April 20, 21, 23 – 25 9 p.m.
April 26 3 p.m.
April 30 – May 2 6:30 p.m.
“American Sniper” tells the true story of Chris Kyle, a Texan cowboy turned Navy SEAL, who tours in Iraq following the Sept. 11 terrorist attacks. Kyle, played by Bradley Cooper, is considered the deadliest marksman in American history with 225 confirmed kills, and the film tells the personal story of his hunt for an al-Qaeda leader.
Directed by Clint Eastwood, “American Sniper” attracted controversy for its portrayal of the war in Iraq; critics accused it of reducing the complicated situation in the Middle East to a black-and-white portrayal of Americans fighting Iraqis. However, the film’s core is not politics; instead it grapples with the mental and emotional struggles war creates. The story especially focuses on its effects on the relationship between Kyle and his wife, played by Sienna Miller.
The film’s action does keep viewers on the edge of their seats, but the true strength of “American Sniper” lies in its moving story. The dramatization of the reality of life as a Navy SEAL is well-worth two hours of your time.
Be aware that the violence can be quite graphic, and the film deserves its R rating.
For fans of: Argo and moving dramas.
April 27, 28, 30 – May 2 9 p.m.
May 3 3 p.m.
May 7, 8 6:30 p.m.
Throughout the ‘50s and ‘60s, the painter Margaret Keane let her then-husband, Walter Keane, take credit for hundreds of her paintings. As her work, mostly of children with her trademark big eyes, attracted more attention and fame she grew ever more unhappy letting Walter take the credit.
“Big Eyes” stays close to the facts as it follows Margaret’s life, from leaving her first husband in 1958 to meeting Walter and the couple’s rise in the art world. It culminates in their messy divorce and court battle, where Walter remained adamant that he was the true artist behind the paintings.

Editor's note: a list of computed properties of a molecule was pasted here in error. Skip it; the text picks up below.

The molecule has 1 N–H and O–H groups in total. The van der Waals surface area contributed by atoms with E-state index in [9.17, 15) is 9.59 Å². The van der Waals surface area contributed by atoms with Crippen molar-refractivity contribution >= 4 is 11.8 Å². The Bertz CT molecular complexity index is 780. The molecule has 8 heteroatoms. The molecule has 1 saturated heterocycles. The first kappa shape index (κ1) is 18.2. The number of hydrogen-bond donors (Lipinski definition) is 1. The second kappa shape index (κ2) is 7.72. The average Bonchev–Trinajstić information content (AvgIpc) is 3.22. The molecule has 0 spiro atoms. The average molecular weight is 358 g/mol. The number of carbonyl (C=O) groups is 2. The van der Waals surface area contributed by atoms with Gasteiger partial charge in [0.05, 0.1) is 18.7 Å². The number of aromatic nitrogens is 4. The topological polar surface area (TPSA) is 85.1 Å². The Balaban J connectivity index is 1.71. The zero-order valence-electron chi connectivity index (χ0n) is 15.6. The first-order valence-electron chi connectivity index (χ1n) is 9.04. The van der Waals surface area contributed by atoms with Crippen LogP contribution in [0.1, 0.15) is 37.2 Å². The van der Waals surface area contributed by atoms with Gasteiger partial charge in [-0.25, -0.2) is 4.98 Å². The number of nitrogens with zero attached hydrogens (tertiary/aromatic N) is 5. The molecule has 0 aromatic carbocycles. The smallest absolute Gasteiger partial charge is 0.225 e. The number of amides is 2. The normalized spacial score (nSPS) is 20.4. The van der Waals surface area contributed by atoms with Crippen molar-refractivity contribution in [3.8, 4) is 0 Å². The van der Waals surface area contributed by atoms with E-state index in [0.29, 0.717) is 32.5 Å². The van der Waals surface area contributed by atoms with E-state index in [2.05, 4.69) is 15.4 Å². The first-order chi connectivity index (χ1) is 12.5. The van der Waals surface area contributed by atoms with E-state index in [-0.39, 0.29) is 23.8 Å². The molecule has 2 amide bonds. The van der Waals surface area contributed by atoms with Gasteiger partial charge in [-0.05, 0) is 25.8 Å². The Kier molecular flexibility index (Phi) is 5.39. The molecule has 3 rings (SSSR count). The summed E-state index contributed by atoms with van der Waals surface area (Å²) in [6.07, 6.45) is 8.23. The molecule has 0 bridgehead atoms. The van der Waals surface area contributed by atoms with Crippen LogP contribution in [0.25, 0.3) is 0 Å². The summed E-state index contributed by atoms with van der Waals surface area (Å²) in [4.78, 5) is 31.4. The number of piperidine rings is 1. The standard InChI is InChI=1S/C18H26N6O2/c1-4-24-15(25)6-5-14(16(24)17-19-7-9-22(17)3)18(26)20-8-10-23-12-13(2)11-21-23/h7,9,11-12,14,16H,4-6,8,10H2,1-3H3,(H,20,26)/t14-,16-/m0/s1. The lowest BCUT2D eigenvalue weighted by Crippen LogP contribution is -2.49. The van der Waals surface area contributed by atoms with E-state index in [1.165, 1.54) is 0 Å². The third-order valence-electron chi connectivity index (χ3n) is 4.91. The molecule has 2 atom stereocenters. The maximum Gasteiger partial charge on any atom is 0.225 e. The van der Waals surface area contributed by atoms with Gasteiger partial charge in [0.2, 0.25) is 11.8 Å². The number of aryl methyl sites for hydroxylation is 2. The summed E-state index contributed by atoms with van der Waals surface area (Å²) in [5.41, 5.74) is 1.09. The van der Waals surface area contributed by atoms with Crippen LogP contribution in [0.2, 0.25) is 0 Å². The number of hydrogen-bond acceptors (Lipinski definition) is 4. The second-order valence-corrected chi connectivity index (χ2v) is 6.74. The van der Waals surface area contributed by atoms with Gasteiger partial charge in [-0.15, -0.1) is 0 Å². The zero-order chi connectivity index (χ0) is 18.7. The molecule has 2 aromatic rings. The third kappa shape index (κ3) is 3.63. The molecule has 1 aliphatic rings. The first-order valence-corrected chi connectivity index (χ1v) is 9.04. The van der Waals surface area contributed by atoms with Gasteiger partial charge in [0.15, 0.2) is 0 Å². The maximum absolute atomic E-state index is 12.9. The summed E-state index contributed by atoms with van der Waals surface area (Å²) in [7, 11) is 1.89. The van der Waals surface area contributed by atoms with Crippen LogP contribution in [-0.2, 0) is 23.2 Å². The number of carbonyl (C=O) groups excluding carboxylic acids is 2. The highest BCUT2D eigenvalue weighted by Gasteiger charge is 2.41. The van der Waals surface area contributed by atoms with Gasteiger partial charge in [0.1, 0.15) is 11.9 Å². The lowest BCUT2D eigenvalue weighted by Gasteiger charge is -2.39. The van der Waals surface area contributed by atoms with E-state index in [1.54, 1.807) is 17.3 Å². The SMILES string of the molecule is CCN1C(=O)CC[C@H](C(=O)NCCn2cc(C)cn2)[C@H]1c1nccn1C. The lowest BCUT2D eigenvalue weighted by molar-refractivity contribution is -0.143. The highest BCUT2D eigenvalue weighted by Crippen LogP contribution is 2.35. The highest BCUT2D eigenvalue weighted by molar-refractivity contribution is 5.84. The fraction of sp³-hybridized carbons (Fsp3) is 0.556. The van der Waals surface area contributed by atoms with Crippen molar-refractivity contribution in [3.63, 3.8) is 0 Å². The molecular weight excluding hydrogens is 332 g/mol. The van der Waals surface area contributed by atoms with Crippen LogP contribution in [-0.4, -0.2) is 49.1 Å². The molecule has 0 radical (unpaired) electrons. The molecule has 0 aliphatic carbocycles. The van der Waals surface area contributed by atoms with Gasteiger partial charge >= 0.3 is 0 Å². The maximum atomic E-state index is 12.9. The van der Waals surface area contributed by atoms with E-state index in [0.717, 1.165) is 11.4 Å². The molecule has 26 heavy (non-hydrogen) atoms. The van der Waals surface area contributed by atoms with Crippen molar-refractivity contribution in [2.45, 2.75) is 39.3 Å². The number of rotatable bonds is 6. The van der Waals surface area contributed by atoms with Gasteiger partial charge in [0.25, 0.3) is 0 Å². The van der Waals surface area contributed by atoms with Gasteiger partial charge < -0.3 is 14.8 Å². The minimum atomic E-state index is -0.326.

The film has many shots that are unmistakably Tim Burton (he both produced and directed), but it is not as over the top stylistically as some of his work (looking at you, “Edward Scissorhands”). Amy Adams earned a Golden Globe for her role as Margaret, and Christoph Waltz delivers much the same performance he does in every role, which you either enjoy or you don’t (I do).
While the film delivers to fans of either Burton or one of the leads, it can leave some watchers behind. While we get to know Margaret well enough to see why she would allow her husband to take credit for her work, we are given less about who Walter was, or why he would mistreat his wife, and even less about why their children played along. At times the film feels a little unfocused — without enough action to be an action film, humor to be a comedy, or character depth to be a drama, its intended audience is unclear.
For fans of: Biopics and Tim Burton.
May 4, 5, 7, 8 9 p.m.
Edward Snowden is either one of America’s greatest heroes or the Benedict Arnold of the 21st Century. Snowden is an uninteresting character, the type of guy you might pass in the street and never notice. This contrast is what makes “Citizenfour” so intriguing.
The documentary is imaginative, informative and very topical. As students and faculty in an American University, one could argue every one of us has a responsibility to attempt to understand current events as well as the policies of the Federal Government. While there are generalizations and factual omissions in the film, it does a spectacular job of telling Snowden’s side of the story, which is absolutely essential to understanding the complex controversy he is at the center of.
“Citizenfour” strikes fear and uncertainty as it explores what the modern state is capable of as far as violating freedom and liberty. Although at times it is a bit melodramatic with spooky music and necessary stock footage style cinematography, it is still a unique and important documentary worth seeing.
For fans of: Documentaries, politics